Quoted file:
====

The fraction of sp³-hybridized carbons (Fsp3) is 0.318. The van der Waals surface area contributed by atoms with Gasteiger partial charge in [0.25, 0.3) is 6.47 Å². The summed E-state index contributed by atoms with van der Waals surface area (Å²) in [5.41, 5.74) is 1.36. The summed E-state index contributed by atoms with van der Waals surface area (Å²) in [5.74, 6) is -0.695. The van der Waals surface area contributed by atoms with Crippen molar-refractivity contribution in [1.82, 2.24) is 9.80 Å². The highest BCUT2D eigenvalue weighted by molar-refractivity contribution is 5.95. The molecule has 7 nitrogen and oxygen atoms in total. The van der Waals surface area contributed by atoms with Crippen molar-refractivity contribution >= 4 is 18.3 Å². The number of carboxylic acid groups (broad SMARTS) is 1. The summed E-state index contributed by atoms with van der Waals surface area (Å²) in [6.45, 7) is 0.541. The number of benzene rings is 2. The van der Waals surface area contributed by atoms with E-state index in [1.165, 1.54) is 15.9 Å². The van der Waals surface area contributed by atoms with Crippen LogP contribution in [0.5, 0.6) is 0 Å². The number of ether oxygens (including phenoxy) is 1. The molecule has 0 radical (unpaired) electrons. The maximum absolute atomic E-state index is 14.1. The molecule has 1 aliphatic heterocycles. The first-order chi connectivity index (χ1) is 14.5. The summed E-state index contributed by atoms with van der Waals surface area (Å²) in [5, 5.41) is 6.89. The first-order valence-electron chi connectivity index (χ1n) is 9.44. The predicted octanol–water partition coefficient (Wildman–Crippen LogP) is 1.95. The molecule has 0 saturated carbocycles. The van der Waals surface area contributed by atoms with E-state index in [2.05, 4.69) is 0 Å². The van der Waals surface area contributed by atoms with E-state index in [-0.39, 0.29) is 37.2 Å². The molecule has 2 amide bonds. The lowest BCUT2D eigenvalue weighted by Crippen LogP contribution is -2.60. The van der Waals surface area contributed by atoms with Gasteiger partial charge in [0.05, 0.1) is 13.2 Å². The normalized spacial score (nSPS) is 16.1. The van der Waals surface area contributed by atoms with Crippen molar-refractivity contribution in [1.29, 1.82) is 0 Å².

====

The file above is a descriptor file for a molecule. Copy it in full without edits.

The fraction of sp³-hybridized carbons (Fsp3) is 0.318. The van der Waals surface area contributed by atoms with Gasteiger partial charge in [0.25, 0.3) is 6.47 Å². The summed E-state index contributed by atoms with van der Waals surface area (Å²) in [5.41, 5.74) is 1.36. The summed E-state index contributed by atoms with van der Waals surface area (Å²) in [5.74, 6) is -0.695. The van der Waals surface area contributed by atoms with Crippen molar-refractivity contribution in [1.82, 2.24) is 9.80 Å². The highest BCUT2D eigenvalue weighted by molar-refractivity contribution is 5.95. The molecule has 7 nitrogen and oxygen atoms in total. The van der Waals surface area contributed by atoms with Crippen molar-refractivity contribution >= 4 is 18.3 Å². The number of carboxylic acid groups (broad SMARTS) is 1. The summed E-state index contributed by atoms with van der Waals surface area (Å²) in [6.45, 7) is 0.541. The number of benzene rings is 2. The van der Waals surface area contributed by atoms with E-state index in [1.165, 1.54) is 15.9 Å². The van der Waals surface area contributed by atoms with Crippen LogP contribution in [0.5, 0.6) is 0 Å². The number of ether oxygens (including phenoxy) is 1. The molecule has 0 radical (unpaired) electrons. The maximum absolute atomic E-state index is 14.1. The molecule has 1 aliphatic heterocycles. The first-order chi connectivity index (χ1) is 14.5. The summed E-state index contributed by atoms with van der Waals surface area (Å²) in [5, 5.41) is 6.89. The first-order valence-electron chi connectivity index (χ1n) is 9.44. The predicted octanol–water partition coefficient (Wildman–Crippen LogP) is 1.95. The molecule has 0 saturated carbocycles. The van der Waals surface area contributed by atoms with E-state index in [2.05, 4.69) is 0 Å². The van der Waals surface area contributed by atoms with E-state index in [-0.39, 0.29) is 37.2 Å². The molecule has 2 amide bonds. The lowest BCUT2D eigenvalue weighted by Crippen LogP contribution is -2.60. The van der Waals surface area contributed by atoms with Gasteiger partial charge in [0.05, 0.1) is 13.2 Å². The normalized spacial score (nSPS) is 16.1. The van der Waals surface area contributed by atoms with Crippen molar-refractivity contribution in [1.29, 1.82) is 0 Å².